The match was announced on Wednesday night giving me plenty of time to train and develop a game plan. I knew it would be a battle, one that would go at least 3 rounds. It was me versus Team Mother Nature and she was sending in one of her toughest fighters- The Blizzard.
The Blizzard has an obvious size advantage. It can attack from multiple directions and with unexpected force. The trick is to not be psyched out by the hype. Let the Blizzard use up its energy early during the prefight rituals and then attack.
Problem was the hype got to me and I was at a disadvantage. I kept worrying about the storm on Thursday night. It even screwed up my poker game. I would go into the battle with only 4 hours of sleep. Not good. But it had to be done. My game plan was to fight at least 3 rounds, more if necessary.
I got out of bed at 5:30. As I stepped outside into the wintery cage, the Blizzard greeted me with a cold burst of wind to open up the fight. I took the blow and surveyed the battlefield. This will be tough but I can handle it.
I put the shovel down and went to work, blasting through the 10 inches of light snow that was on the sidewalk. I continued to land these body blows at a frentic pace. This storm was not going to get the best of me. I pushed hard, clearing the driveway before making my way to the corner. The Blizzard fought back with gusts of wind and snow into my face, but I was surviving. I made my way to the corner and down along the front walk. I was sweating pretty good. I feared getting gassed but got a second wind and cleaned off the porch. I worked my way back down the sidewalk to the back door just as the bell rang signalling the end of the first round. It was a close one but it looks like the judges gave the Blizzard the round 30-29. They say the inch that was on the ground in the area I started was the deciding factor.
I was exhausted. I went back inside and crashed, falling asleep until 8. Thankfully my corner gave me some help. The neighbor went by with his snowblower around 9, cleaning the sidewalk. At 10 I could see another 4 inches had fallen. Damn lake effect snow! I watched many a car try to navigate the street but they were getting stuck again and again. People, when they say don't try unless you absolutely need to they aren't kidding.
I was feeling pretty good heading into Round 2. I was determined to win the round.
I was ready to go outside when I saw it. The Blizzard sucker punched me with the snow plow. I stood by in horror as I was 4 feet of snow deposited in my driveway. This bastard was fighting dirty and it was working. A solid blow as the round started. I was pinned to the ground and trying to fight back. I fought back, trying to get all the snow cleared out, but it was tough. I finally got back to my feet and backpedaled. I began to move around to find a weakness and develop a game plan. The snow at the end of the drive was about 3 feet high and 4 feet deep towards the street. Add in the width of the drive at about 10 feet. Ahead of me was a big task. So I decided to buy some time. I went and cleaned up the sidewalk. I was taking the Blizzard down. He had lost his steam and wasn't snowing anymore. The wind was dead. I had a chance to make up points. I quickly cleaned up what little snow was on the sidewalk and on the steps to the porch.
But the Blizzard had another surprise for me. The corner. When the plows came by they dumped a good amount of snow on the corner. It was when I was cleaning the corner that I noticed my conundrum. Plows had gone down the street 3 times, staying mainly in the center of the road. There was 3 feet from the corner to the cleared street that was still a couple feet of snow. I then looked by the driveway and the car that was buried by the curb. With the corner down I had one spot left to get. That mountain of snow by the driveway.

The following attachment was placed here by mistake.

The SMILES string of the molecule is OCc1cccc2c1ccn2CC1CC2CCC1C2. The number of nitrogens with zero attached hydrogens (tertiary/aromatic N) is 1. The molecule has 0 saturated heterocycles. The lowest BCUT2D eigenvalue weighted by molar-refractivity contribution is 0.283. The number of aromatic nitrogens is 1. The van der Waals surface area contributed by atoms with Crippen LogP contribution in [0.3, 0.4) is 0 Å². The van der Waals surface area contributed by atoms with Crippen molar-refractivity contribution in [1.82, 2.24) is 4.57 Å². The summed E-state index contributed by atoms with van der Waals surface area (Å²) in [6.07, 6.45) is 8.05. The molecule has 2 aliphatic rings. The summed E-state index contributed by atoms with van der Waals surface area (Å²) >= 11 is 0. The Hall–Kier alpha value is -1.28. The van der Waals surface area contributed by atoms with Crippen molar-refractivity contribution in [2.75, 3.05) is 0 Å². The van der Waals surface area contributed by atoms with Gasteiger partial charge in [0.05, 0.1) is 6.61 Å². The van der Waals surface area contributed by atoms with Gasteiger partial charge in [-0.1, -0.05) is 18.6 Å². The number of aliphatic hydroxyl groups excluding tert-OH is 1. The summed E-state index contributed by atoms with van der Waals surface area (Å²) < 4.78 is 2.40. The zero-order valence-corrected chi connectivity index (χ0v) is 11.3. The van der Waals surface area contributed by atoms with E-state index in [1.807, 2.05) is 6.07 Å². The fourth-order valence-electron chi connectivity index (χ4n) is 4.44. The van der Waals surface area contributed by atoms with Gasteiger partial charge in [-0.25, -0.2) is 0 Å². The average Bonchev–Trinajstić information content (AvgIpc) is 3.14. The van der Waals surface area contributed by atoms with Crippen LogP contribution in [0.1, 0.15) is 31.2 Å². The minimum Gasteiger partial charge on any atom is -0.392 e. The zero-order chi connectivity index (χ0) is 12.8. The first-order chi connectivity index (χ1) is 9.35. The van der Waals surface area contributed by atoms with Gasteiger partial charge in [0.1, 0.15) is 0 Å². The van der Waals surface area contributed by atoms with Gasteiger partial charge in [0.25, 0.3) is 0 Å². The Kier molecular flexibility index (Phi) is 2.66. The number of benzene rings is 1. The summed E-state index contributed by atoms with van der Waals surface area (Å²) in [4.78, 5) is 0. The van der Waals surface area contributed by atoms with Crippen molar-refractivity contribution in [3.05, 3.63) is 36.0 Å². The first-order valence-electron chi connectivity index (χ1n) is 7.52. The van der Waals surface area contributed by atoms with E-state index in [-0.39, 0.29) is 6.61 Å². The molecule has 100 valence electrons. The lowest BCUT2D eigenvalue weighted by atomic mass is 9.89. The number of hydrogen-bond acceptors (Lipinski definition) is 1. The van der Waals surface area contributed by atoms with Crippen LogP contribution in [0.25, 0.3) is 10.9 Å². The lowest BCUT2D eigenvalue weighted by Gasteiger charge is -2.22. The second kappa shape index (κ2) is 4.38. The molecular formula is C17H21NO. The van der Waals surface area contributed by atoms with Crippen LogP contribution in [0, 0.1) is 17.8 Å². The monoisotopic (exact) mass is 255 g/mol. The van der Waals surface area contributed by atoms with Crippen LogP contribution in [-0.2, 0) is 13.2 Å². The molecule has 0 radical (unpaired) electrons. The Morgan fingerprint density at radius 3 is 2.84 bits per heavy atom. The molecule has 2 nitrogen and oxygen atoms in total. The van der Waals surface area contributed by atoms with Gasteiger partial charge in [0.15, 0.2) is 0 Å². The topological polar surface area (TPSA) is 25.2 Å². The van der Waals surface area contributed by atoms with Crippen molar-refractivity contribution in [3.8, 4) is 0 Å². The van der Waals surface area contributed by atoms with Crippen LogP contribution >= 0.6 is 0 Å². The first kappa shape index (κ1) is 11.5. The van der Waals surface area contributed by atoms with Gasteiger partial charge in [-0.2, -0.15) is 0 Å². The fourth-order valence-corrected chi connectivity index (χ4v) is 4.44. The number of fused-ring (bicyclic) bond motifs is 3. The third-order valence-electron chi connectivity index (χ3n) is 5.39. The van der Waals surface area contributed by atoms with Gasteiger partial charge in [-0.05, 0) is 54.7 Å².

I had to shoot in on the storm to take it down. But I knew I wouldn't be able to win the fight this round. All the snow in front of the buried car would end up in my drive when the plow came by again. It might push part of the snow in my drive out of the way but no matter what happened, I would still have a pile to move. I had to make a decision. Shoot or back off and wait for Round 3. I decided to shoot.
I wanted to be able to get my truck out of the garage if needed. So I dove in, shovel moving forward, making a path for me to reach the street. I finally succeeded! I then had to widen it out about 6 feet to be able to navigate the truck out. I was sweating like a madman when I was finished but I got done just before the bell rang to end Round 2. I felt good knowing I won this round.
I was looking forward to Round 3. The Blizzard was just about defeated. It had one major punch to throw. I knew I wouldn't be able to dodge it but would have to absorb the shot and fight my way through the mountain of snow one more time. The problem was not knowing when that punch would come.
The punch came in slowly. I was able to dodge most of it as the pile of snow didn't get totally dumped into my drive. From there I shot in, taking the small pile down quickly and rained the snow with shovel and shovel, digging away until the drive was clear. I felt so good I went to the corner and cleared out a path for people to walk through. I was feeling triumphant as I surveyed my opponent. It was like I opened a gash over an eye and the blood was streaming through and down its face. I went for the kill and did some minor clean up but the bell rang ending the round. I took a look at the street before I went to my corner. There is a chance a plow comes by one more time and tries to get closer to the curb. They are about a foot off and we could use the room. As I walked into the house a bit of snow fell. Maybe the Blizzard is finished.
Will it answer the bell for a round 4? Or will I be able to raise my hand in victory?